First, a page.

Insecurity is generally not a good feeling. The self-help industry exists to help people get rid of self-consciousness, uncertainty, and anxiety, but success is only within reach if you manage to “get out of your own way” and “rewire your mind”. Research published Monday in the Journal of Personality and Social Psychology, however, shows that you can be insecure but also be successful in a different way — one that’s linked to dollar signs.
The study shows that when people are feeling insecure about themselves, they are more likely to try to increase their financial savings. Lead author and Tel-Aviv University consumer behavior researcher Yael Steinhart, Ph.D., explained that this effect likely occurs because “people who are insecure about their lives and the broader world save as a means of securing their future in anticipation of a possible emergency.”
The study, which evaluated 2,401 US and Israeli citizens and 1,200 people in the Netherlands, was part of an effort to learn more about what inspires people to save money in the first place. In recent years, economists have noted a worldwide downward trend in saving money. For example, in January 2018, the average annual rate of personal savings in the US was 3.2 percent, while in December 2012, it was 11 percent.
To gain a deeper understanding of the factors that drive saving intentions, Steinhart and her team decided to evaluate the psychological factors that play a role. Other psychological work has found that when people feel insecure, they’ll spend more time and energy doing what they can to protect and maintain the positives in their life. And so, they looked into the role insecurity might play in saving money: Would the same hold true when it came to cash?
Each experiment was designed to examine how insecure the participants were, what challenged their positive perceptions of themselves, and whether they tended to save money.
In one of these experiments, participants were asked to say how good or bad they felt about themselves, then divulge how many friends they have and how many they see in a week. Then, they were told to imagine they had just received $500 and asked how much of that money they would deposit. Consistently, the people who reported they had more positive social connections were less likely to save money.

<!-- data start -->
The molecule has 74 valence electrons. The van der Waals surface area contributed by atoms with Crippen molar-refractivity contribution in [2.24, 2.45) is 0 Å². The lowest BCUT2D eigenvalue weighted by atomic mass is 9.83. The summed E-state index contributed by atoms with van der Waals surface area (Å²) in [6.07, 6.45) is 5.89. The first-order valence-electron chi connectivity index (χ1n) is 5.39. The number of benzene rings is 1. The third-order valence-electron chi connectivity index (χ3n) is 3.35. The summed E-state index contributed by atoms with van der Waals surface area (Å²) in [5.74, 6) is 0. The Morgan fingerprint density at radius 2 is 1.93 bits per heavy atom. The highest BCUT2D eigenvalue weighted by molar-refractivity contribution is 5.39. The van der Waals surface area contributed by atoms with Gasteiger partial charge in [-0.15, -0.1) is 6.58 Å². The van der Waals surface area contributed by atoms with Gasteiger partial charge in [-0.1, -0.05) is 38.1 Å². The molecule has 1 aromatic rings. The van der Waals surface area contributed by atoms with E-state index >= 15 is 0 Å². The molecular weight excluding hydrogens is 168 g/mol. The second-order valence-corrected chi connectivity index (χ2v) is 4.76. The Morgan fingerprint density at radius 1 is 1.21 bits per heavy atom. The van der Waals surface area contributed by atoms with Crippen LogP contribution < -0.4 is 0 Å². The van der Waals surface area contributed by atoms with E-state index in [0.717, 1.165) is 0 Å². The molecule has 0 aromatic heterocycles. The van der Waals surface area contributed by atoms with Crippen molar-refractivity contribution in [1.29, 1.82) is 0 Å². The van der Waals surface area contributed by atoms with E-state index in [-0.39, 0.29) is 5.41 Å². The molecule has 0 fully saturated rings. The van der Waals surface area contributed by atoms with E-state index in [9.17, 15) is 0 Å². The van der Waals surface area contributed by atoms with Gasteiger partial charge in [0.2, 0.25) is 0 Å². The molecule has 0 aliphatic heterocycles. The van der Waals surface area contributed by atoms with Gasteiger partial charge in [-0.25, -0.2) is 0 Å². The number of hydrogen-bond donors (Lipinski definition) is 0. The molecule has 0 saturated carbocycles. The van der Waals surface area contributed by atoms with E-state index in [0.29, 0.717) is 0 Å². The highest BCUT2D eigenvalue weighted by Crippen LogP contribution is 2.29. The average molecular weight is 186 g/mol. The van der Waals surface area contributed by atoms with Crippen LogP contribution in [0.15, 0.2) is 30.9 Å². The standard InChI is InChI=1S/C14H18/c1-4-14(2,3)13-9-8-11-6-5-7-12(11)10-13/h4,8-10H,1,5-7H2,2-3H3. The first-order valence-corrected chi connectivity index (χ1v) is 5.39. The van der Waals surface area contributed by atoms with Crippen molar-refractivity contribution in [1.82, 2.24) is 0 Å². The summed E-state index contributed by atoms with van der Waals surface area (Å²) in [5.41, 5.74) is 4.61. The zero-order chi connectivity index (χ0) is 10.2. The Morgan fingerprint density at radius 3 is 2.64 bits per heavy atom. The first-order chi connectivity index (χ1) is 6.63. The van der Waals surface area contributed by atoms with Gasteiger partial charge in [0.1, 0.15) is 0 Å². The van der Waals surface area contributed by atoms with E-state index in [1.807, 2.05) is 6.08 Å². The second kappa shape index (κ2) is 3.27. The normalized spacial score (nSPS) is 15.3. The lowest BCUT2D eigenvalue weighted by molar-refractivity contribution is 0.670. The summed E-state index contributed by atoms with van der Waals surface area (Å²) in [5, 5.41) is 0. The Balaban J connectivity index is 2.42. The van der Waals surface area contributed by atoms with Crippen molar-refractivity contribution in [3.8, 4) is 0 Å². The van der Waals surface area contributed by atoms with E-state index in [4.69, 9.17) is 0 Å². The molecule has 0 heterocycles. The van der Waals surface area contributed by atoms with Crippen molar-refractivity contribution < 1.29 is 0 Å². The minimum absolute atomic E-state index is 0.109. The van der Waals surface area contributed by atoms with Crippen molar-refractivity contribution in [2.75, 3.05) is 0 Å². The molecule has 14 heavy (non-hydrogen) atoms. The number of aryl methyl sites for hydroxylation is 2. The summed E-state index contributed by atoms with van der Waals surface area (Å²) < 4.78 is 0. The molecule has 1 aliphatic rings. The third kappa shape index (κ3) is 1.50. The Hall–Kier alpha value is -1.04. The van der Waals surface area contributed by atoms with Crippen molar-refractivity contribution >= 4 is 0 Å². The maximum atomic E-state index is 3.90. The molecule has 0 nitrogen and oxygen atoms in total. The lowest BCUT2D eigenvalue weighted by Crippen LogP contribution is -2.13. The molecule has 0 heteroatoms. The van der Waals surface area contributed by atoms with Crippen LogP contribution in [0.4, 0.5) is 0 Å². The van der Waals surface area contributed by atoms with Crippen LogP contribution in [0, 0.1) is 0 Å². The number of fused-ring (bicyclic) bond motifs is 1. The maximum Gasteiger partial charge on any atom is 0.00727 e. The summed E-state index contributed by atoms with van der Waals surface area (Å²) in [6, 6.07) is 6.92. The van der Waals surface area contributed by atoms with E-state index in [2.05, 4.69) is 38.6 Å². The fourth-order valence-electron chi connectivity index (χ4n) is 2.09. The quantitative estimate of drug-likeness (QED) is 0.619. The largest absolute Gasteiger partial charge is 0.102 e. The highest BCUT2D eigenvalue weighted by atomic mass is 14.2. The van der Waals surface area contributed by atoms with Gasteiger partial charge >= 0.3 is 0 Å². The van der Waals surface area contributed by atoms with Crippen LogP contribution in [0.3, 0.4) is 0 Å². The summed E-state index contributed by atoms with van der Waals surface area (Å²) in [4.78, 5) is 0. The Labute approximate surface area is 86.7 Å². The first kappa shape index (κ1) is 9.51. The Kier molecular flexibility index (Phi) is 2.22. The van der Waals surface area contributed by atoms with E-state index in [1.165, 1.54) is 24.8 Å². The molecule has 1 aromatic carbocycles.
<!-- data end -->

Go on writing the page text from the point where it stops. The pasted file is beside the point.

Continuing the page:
“Friends may substitute for money as a psychological resource and buffer individuals from anxiety about the future,” Steinhart explained.
Across all of the experiments, a trend emerged: People who experience more self-image threats have a greater intent to save money. The researchers interpret this as a ploy to reduce their worries about the future. Saving money, they say, is a way to buffer other anxieties that may arise.
“In the presence of a threat to their self-image — that is, to their favorable perceptions of themselves — individuals express enhanced intentions to save for the future,” the researchers write.
The motivation to protect oneself, they explain, means that people whose self-image is threatened typically extend “their negative thoughts and feelings about themselves to other aspects of themselves.” This phenomenon is referred to as overgeneralization. It doesn’t make for a healthy psyche, but it does likely make for a healthy bank account.
Feeling a bit of insecurity, the authors conclude, could be wielded as a financial tool. They encourage people to consider the possible failures that might pockmark their way to success before they make investments. Optimism may seem more fun, but it can also make you more unrealistic about the future.
This research examines when and why a threat to self-image influences saving intentions. Data from a set of seven studies, comprising a large-scale survey and 6 experiments, show that when individuals experience a self-image threat, they generate negative expectations about their future. Consequently, these individuals show a greater propensity to save money compared with nonthreatened individuals. We demonstrate that this effect diverges from the effects of environmental threats (e.g., resource scarcity) on saving, and find that it is more likely to occur among individuals with strong rather than weak beliefs in the instrumentality of money. Finally, we observe that the relationship between self-image threat and saving intentions is attenuated under the following conditions: (a) when individuals are induced to adopt positive future expectations; (b) when individuals perceive themselves as having abundant social connections, a perception that buffers their anxiety about the future; or (c) when individuals’ attention is directed, through self-affirmation, to important aspects of their lives that are irrelevant to the threat.